Despite his site Megaupload sitting on the hit-list of the United States government, in 2011 Kim Dotcom managed to release a promotional video featuring some of the biggest names in pop music.
The track, known as Mega Song and produced by Printz Board and Kim Dotcom, featured huge recording artists including P Diddy, Will.i.am, Alicia Keys, Kanye West, Snoop Dogg, Chris Brown, The Game and Mary J Blige. These and many others were doing the unthinkable in their labels’ eyes – singing the praises of Megaupload.
But just a few hours following its release with the catchy and strangely addictive track still cycling endlessly in listeners’ ears whether they liked it or not, it was all over. Universal Music pressed the nuclear button and had the song removed from YouTube on copyright grounds.
With Dotcom threatening legal action the song was reinstated and eventually the controversy faded away with the video going on to pick up millions of views. In the end Megaupload withdrew their case against Universal, deciding that further legal action would prove a distraction against the backdrop of much bigger issues the company faced following the January 2012 raids.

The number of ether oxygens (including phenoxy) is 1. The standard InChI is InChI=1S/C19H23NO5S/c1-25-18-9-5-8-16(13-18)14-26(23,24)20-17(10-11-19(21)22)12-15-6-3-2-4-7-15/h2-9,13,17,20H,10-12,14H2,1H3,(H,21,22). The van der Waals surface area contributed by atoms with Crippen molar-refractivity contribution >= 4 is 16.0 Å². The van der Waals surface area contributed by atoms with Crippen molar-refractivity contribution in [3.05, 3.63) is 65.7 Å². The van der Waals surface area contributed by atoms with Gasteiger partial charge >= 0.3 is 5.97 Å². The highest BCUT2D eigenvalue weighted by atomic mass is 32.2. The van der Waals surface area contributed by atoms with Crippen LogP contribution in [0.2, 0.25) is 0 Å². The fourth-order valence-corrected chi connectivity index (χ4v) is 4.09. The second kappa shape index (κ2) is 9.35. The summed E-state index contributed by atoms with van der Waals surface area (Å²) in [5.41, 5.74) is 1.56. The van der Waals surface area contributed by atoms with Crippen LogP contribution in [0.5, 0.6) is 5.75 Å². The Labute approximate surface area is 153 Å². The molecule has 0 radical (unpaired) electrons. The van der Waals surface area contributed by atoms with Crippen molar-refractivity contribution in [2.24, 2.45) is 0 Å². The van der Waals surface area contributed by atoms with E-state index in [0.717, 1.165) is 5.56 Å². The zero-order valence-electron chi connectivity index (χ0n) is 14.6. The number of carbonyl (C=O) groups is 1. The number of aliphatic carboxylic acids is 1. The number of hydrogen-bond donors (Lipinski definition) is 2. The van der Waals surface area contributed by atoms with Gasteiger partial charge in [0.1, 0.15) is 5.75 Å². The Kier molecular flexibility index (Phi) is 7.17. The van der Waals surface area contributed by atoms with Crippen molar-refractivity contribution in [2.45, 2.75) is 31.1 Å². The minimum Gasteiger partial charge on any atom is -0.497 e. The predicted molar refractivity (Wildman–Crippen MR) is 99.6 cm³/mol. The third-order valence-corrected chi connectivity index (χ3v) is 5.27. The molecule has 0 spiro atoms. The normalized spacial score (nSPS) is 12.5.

But then, just a few hours ago and following the Mega launch party last weekend, Dotcom must’ve felt it was déjà vu all over again. Overnight yet more of his own content has been booted offline in what appears to be another example of overreaching conduct by copyright owners. So what’s the problem now?
On Sunday, to a worldwide audience of millions, Dotcom’s new site Mega held its launch party. As expected it was a loud affair featuring several musical performances from both local artists and Dotcom himself.
The whole thing was broadcast live on the web and later uploaded to YouTube for posterity but by this morning it was gone, a victim of a copyright takedown.
“Incredible: The GEMA in Germany took down our #Mega launch press conference video from Youtube for copyright claims,” Dotcom announced this morning.
In a message to the music rights group, Dotcom expressed disbelief.
“Dear GEMA, all songs in the #Mega press conference are my content. And the artist who performed LIVE gave us permission. WTF?” he said.
GEMA itself has a long-standing copyright dispute with YouTube which has forced many videos offline for German viewers. Running for more than three years already, two weeks ago GEMA announced that it had pulled out of its latest round of talks with YouTube on resolving their differences. However, during the takedown period last night, German YouTube users said they could still access Mega’s content.
In the meantime, Dotcom has come out fighting to get the launch video back online.
“I filed a counter-claim with Youtube and the video is back online. GEMA can expect mail from our legal team. Copyright madness,” Dotcom concludes.